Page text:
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September 11th


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Once again it is the anniversary of the tragic even that has shaped the world to come for the last 7 years.

Let's take a moment to remember those who have fallen in the tragic event, and those of our brothers and sisters who have fallen since that day, both Canadian and Allies alike.

Rest In Peace.


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A couple of 9-11 stories gtom BlackFive.net.

Wolf- Just came from the memorial ceremony here at NORTHCOM.  LTC (CH) Robert Leivers led the group in a ceremony here at the headquarters.  During the ceremony, he relayed this little-known story from the Pentagon on 9/11:

"During a visit with a fellow chaplain, who happened to be assigned to the Pentagon, I had a chance to hear a first-hand account of an incident that happened right after Flt 77 hit the Pentagon.  The Chaplain told me what happened at a daycare center near where the impact occurred.
  "This daycare had many children, including infants who were in heavy cribs.  The daycare supervisor, looking at all the children they needed to evacuate, was in a panic over what they could do; there were many children, mostly toddlers, as well as the infants that would need to be taken out with the cribs.  There was no time to try to bundle them into carriers and strollers.
  "Just then a young Marine came running into the center and asked what they needed.  After hearing what the center director was trying to do, he ran back out into the hallway and disappeared.  The director thought, 'well, there we are- on our own.'  About 2 minutes later, that Marine returned with 40 others in tow.  Each of them grabbed a crib with a child, and the rest started gathering up toddlers.  The director and her staff then helped them take all the children out of the center and down toward the park near the Potomac and the Pentagon.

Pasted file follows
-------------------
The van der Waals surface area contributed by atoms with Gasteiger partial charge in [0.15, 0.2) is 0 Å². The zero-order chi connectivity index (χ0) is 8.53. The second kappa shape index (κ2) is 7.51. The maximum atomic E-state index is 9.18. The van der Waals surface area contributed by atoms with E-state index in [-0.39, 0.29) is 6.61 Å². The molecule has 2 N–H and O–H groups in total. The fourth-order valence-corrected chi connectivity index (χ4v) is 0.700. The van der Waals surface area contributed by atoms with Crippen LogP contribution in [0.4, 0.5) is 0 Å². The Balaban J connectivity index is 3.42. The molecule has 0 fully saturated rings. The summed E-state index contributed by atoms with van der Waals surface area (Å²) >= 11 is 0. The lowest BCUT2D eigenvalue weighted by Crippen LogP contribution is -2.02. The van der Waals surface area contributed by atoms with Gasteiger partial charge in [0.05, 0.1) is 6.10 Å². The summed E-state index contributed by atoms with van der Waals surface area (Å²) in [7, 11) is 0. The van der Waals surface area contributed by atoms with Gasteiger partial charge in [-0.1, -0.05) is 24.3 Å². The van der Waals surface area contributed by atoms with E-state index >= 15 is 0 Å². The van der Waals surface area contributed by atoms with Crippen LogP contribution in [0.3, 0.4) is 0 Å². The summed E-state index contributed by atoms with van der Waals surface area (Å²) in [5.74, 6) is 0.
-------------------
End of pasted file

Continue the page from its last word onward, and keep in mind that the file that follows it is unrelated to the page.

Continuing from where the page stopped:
"Once they got about 3/4 of a mile outside the building, the Marines stopped in the park, and then did a fabulous thing- they formed a circle with the cribs, which were quite sturdy and heavy, like the covered wagons in the West.  Inside this circle of cribs, they put the toddlers, to keep them from wandering off.  Outside this circle were the 40 Marines, forming a perimeter around the children and waiting for instructions.  There they remained until the parents could be notified and come get their children."

Wolf: The NORTHCOM chaplain then said- "I don't think any of us saw nor heard of this on any of the news stories of the day.  It was an incredible story of our men there.''

I must say- there wasn't a dry eye in the room.  The thought of those Marines and what they did and how fast they reacted- could we expect any less from them??  It was one of the most touching stories from the Pentagon I've EVER heard.

Linseed oil:
Some things have an evocative smell.

A few years ago, the executive officer of a frigate based at Pearl
Harbor called my staff at the Naval Media Center. They had a Sailor
aboard the ship who wanted to be a draftsman.

The "undesignated seamen" or SN on a ship usually work in the deck
force, chipping paint and handling lines. As they see what's
professional opportunities are available on board, they can "strike" for
a rating, like Radioman or Quartermaster. A "Striker Board" will
convene and review the needs of the ship, and the desires of the
individual. If the Sailor is squared away, has done a good job with the
deck force and the ship needs a Quartermaster (QM), for example, he or
she can strike for that rating, and becomes a QMSN.

SN Michael Noeth wanted to be a Draftsman. The DM rating was and is one
of the smallest ratings in the Navy. There are very few of them